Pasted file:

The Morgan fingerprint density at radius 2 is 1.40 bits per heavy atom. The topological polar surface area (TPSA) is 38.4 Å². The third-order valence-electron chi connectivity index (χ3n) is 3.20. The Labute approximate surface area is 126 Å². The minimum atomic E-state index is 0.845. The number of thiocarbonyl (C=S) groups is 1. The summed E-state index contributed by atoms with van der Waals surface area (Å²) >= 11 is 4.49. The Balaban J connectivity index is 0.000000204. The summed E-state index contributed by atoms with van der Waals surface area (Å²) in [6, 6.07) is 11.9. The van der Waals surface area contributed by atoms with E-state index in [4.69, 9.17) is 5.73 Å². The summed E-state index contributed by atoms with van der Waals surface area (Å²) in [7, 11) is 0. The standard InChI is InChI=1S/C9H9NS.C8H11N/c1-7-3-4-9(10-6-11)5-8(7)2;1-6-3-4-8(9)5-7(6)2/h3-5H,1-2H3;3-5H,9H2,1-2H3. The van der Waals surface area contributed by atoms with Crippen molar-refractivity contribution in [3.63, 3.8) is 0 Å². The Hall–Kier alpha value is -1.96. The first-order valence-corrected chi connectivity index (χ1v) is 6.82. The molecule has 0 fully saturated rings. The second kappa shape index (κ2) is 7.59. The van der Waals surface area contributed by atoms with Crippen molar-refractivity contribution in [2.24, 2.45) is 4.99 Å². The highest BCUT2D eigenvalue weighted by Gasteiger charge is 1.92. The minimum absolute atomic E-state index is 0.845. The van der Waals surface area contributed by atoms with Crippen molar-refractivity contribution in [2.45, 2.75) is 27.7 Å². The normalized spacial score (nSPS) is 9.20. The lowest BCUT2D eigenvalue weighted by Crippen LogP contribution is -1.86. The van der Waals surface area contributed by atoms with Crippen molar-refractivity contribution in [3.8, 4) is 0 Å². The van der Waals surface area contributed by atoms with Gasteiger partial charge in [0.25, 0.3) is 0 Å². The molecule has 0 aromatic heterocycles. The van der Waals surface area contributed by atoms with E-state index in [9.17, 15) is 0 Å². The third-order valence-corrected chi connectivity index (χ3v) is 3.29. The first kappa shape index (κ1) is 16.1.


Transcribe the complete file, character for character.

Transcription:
The Morgan fingerprint density at radius 2 is 1.40 bits per heavy atom. The topological polar surface area (TPSA) is 38.4 Å². The third-order valence-electron chi connectivity index (χ3n) is 3.20. The Labute approximate surface area is 126 Å². The minimum atomic E-state index is 0.845. The number of thiocarbonyl (C=S) groups is 1. The summed E-state index contributed by atoms with van der Waals surface area (Å²) >= 11 is 4.49. The Balaban J connectivity index is 0.000000204. The summed E-state index contributed by atoms with van der Waals surface area (Å²) in [6, 6.07) is 11.9. The van der Waals surface area contributed by atoms with E-state index in [4.69, 9.17) is 5.73 Å². The summed E-state index contributed by atoms with van der Waals surface area (Å²) in [7, 11) is 0. The standard InChI is InChI=1S/C9H9NS.C8H11N/c1-7-3-4-9(10-6-11)5-8(7)2;1-6-3-4-8(9)5-7(6)2/h3-5H,1-2H3;3-5H,9H2,1-2H3. The van der Waals surface area contributed by atoms with Crippen molar-refractivity contribution in [3.63, 3.8) is 0 Å². The Hall–Kier alpha value is -1.96. The first-order valence-corrected chi connectivity index (χ1v) is 6.82. The molecule has 0 fully saturated rings. The second kappa shape index (κ2) is 7.59. The van der Waals surface area contributed by atoms with Crippen molar-refractivity contribution in [2.24, 2.45) is 4.99 Å². The highest BCUT2D eigenvalue weighted by Gasteiger charge is 1.92. The minimum absolute atomic E-state index is 0.845. The van der Waals surface area contributed by atoms with Crippen molar-refractivity contribution in [2.45, 2.75) is 27.7 Å². The normalized spacial score (nSPS) is 9.20. The lowest BCUT2D eigenvalue weighted by Crippen LogP contribution is -1.86. The van der Waals surface area contributed by atoms with Crippen molar-refractivity contribution in [3.8, 4) is 0 Å². The van der Waals surface area contributed by atoms with Gasteiger partial charge in [0.25, 0.3) is 0 Å². The molecule has 0 aromatic heterocycles. The van der Waals surface area contributed by atoms with E-state index in [9.17, 15) is 0 Å². The third-order valence-corrected chi connectivity index (χ3v) is 3.29. The first kappa shape index (κ1) is 16.1.